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The research question guiding of this dissertation asks, "How and to what extent do network relations of a city with organizations within its community and external networks with external governmental and other development actors influence success in attracting jobs, business, and economic development?" Little to no empirical research has touched on the effects of a certain type of network on performance. Thus, this dissertation investigates whether the scope and type of networks (internal and external networks) are related to the performance of economic development (e.g., change in the manufacturing employment, firms, investment). A transaction costs based theoretical framework is advances in which government's internal networks with organizations in the community and external networks with other governments and development actors influence the transaction costs of economic development. Network relationships are identified based on a national survey of cities conducted in 2004. Patterns of manufacturing development growth from 2002 to 2007 are estimated based on network structure, development policies, political structure, regional competition, and socioeconomic characteristics. Two sets of regression equations based on these models are estimated to test these hypotheses. The implications of the findings for research and practice will be discussed in the conclusion.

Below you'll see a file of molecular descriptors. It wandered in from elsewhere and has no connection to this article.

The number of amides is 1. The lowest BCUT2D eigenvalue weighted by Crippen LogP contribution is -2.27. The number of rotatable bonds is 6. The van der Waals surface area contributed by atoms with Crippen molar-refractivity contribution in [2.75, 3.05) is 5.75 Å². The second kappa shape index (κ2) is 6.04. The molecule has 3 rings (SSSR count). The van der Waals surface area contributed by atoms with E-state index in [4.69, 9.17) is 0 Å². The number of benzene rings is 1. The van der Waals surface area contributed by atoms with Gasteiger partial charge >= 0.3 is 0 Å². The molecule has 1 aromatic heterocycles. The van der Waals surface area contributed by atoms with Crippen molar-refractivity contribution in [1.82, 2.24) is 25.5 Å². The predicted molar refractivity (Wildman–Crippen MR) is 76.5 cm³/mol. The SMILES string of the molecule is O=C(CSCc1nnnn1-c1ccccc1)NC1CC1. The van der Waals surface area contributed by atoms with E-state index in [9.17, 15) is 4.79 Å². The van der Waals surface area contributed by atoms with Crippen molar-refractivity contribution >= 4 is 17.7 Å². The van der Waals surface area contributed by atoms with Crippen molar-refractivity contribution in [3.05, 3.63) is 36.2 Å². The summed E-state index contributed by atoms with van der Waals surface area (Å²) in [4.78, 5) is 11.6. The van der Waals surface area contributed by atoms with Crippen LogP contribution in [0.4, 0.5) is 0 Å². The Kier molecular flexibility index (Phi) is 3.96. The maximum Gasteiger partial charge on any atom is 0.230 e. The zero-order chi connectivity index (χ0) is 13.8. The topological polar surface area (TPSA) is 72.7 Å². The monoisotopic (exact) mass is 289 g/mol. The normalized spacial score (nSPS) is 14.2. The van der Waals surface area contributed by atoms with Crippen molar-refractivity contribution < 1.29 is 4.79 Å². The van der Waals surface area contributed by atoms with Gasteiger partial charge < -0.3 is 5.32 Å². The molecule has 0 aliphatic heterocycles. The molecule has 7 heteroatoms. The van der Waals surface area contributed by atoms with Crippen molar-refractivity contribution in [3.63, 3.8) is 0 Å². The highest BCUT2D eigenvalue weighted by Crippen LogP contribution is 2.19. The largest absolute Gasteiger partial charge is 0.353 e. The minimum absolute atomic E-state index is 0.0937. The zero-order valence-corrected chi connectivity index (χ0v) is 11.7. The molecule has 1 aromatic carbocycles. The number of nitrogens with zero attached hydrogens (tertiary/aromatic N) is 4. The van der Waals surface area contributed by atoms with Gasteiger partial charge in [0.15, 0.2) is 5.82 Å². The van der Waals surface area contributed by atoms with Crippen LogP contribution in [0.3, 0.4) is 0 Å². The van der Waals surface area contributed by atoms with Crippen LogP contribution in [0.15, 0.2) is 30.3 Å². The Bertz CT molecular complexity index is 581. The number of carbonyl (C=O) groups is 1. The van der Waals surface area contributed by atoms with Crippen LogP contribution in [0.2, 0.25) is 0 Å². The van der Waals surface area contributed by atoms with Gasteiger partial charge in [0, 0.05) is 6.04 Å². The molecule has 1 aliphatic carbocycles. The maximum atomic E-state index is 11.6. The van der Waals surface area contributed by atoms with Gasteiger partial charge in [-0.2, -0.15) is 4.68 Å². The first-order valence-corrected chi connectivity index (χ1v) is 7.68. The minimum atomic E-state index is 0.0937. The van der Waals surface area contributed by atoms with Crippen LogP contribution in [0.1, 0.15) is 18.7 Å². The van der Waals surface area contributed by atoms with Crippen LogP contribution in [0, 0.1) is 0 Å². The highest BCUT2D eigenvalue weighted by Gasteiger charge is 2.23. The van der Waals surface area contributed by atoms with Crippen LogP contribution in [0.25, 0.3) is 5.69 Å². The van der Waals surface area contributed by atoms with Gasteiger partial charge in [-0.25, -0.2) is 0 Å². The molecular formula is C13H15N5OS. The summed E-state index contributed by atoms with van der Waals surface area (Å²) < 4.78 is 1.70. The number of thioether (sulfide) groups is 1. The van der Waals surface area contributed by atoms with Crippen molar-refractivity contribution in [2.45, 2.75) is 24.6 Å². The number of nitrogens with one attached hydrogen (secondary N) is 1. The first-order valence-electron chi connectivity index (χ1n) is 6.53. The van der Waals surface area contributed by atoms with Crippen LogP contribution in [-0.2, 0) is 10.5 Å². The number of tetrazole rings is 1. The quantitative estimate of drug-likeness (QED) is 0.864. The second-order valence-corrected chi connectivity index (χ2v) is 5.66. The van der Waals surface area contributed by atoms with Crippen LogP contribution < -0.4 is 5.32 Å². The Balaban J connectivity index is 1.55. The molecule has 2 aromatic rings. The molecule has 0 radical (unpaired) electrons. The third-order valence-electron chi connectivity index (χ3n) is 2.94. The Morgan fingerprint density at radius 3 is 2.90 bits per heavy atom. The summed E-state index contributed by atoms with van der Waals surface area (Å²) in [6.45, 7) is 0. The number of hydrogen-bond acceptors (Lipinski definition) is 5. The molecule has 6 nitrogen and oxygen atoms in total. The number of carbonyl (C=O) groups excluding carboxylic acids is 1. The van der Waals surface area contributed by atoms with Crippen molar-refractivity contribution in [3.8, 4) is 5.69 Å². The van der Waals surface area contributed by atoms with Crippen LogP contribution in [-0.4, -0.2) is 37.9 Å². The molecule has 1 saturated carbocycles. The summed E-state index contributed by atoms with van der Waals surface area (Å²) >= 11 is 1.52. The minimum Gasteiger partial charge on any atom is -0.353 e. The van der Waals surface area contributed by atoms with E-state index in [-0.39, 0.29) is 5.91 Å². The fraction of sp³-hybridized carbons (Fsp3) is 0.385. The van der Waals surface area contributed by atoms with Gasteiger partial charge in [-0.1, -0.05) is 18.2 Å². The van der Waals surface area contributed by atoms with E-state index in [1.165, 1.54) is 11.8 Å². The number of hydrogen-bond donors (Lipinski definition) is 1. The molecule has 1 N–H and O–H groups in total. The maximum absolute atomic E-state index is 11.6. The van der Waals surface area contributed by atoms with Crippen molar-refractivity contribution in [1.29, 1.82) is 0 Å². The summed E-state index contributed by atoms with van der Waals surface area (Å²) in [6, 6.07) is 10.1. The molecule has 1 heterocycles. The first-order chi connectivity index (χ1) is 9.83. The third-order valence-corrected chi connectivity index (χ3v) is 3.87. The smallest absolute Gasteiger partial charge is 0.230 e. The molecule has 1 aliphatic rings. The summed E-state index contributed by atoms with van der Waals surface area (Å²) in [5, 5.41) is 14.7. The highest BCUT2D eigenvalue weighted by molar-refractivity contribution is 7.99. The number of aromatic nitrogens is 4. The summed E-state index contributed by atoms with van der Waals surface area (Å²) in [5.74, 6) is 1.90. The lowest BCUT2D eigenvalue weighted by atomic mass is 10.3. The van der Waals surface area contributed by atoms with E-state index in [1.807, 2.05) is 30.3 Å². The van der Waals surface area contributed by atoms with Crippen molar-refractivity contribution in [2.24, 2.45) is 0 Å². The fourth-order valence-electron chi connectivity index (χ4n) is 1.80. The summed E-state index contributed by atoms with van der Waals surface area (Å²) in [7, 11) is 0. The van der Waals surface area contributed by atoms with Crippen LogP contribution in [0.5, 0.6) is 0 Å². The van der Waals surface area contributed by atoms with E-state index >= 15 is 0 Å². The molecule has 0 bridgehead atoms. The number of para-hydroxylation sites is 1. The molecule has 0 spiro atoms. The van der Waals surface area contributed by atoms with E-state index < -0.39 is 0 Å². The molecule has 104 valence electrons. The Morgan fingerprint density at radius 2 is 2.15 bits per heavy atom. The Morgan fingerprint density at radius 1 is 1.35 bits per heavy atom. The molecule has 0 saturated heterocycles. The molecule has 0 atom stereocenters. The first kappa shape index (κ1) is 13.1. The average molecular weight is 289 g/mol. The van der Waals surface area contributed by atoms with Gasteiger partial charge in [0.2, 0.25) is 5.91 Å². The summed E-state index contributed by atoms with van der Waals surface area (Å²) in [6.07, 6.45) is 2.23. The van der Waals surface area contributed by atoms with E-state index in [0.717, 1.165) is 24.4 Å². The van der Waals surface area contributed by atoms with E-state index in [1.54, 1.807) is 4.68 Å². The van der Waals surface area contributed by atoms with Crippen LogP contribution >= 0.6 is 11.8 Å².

Local Economic Development, Network, Performance, Social Capital, Transaction Cost
Date of Defense
February 27, 2012.
A Dissertation submitted to the Reubin O'D. Askew School of Public Administration and Policy in partial fulfillment of the requirements for the degree of Doctor of Philosophy.
Includes bibliographical references.
Richard Feiock, Professor Directing Dissertation; Charles Barrilleaux, University Representative; Lance deHaven-Smith, Committee Member; Keon-Hyung Lee, Committee Member.
Florida State University
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